Living with mental illness can sometimes feel like it engulfs your entire life. It can consume you and recovery becomes a full-time job. The beauty of recovery, though, is that it is always worth it.
Not to say recovery is always easy, it can be very difficult. It can mean time away from family and friends and facing the root cause of behaviors like eating disorders and self-harm, which can be very uncomfortable at times.
But finding the right practitioner and therapist to work with is key to your success as well as having a supportive group of people around you. And the more those who are suffering from mental illnesses and disordered behaviors speak out and share their own stories and perspectives, the more awareness that can be brought to the subject – making it less taboo and allowing those who are suffering in silence to feel seen and heard.
Amy Kimball is doing just that. She has opened up about her personal experience with bulimia and self-harm and continues to share her recovery journal on social media in order to shed light on the subject and let others who are struggling know that they are not alone, help is possible, recovery is possible and healthier, happier life is possible.
Follow Amy’s journey by following her recovery-focused Instagram page and personal blog here:
Amy’s story in her words:
I developed my mental illnesses and bulimia at age 13 and also started self-harming at that age. I’ve been dealing with chronic SI and attempting suicide ever since then as well.
I think flying all the way across the country from Seattle to Maryland for long-term treatment has been incredibly difficult. I miss my family and pets (specifically my cat) SO freaking much.
I’ve been hospitalized in psychiatric hospitals a LOT and those stays have been very traumatic.
I’ve had a lot of NG tubes in hospitals and treatment and those were very very hard too.
Also, my self-harm has required lots of stitches and staples every time and that’s been painful, not to mention shameful.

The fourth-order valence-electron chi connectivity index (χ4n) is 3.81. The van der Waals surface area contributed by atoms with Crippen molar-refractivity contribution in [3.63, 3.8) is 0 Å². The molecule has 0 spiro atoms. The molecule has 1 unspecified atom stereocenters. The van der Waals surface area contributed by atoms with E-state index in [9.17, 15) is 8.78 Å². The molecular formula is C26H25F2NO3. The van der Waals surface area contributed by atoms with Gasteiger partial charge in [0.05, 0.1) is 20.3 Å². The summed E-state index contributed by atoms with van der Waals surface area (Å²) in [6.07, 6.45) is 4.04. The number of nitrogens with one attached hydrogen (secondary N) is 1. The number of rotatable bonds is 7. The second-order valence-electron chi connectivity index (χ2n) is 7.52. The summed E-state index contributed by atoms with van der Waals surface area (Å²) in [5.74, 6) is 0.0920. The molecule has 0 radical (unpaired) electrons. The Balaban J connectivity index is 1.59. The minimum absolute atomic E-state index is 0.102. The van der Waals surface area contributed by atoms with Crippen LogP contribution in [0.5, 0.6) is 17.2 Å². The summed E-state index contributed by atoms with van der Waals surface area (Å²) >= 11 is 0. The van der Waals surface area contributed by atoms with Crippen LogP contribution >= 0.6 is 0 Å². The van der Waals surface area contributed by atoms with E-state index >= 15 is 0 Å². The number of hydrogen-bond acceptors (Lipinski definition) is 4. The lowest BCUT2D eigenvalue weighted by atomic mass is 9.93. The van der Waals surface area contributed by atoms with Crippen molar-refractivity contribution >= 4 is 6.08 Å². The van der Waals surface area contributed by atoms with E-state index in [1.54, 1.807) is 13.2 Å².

I went to my first mental health facility (an inpatient eating disorder facility in Indiana) at 15.
My mom and oldest brother have been really solid support systems throughout my rollercoaster mental health journey. I’ve also had an incredible therapist who I’ve been seeing for a long time now. I started seeing her when I was in an eating disorder residential as a teenager, but then she left and started a private practice so I started seeing her as soon as I could outpatient.
Recovery isn’t a linear journey. There are a lot of ups and downs and the work never truly ends. Even as you reach a recovered state, the practices that got you there will need to become daily habits in order to avoid relapse and continuing any disordered behaviors.
It’s recommended that you find a counselor or therapist that you can work with one-on-one, someone you feel comfortable with and can trust. They will be able to walk you through the recovery process and suggest further treatment.
If you are dedicated to living a full, happy life, all the work you do while in recovery will become a very rewarding experience. And if you feel inclined, you can then share your own journey on social media in order to inspire others.
Amy Kimball is inspiring young people all over the world through the power of social media and making her voice heard on her blog.
You can learn more about Amy and her journey here:
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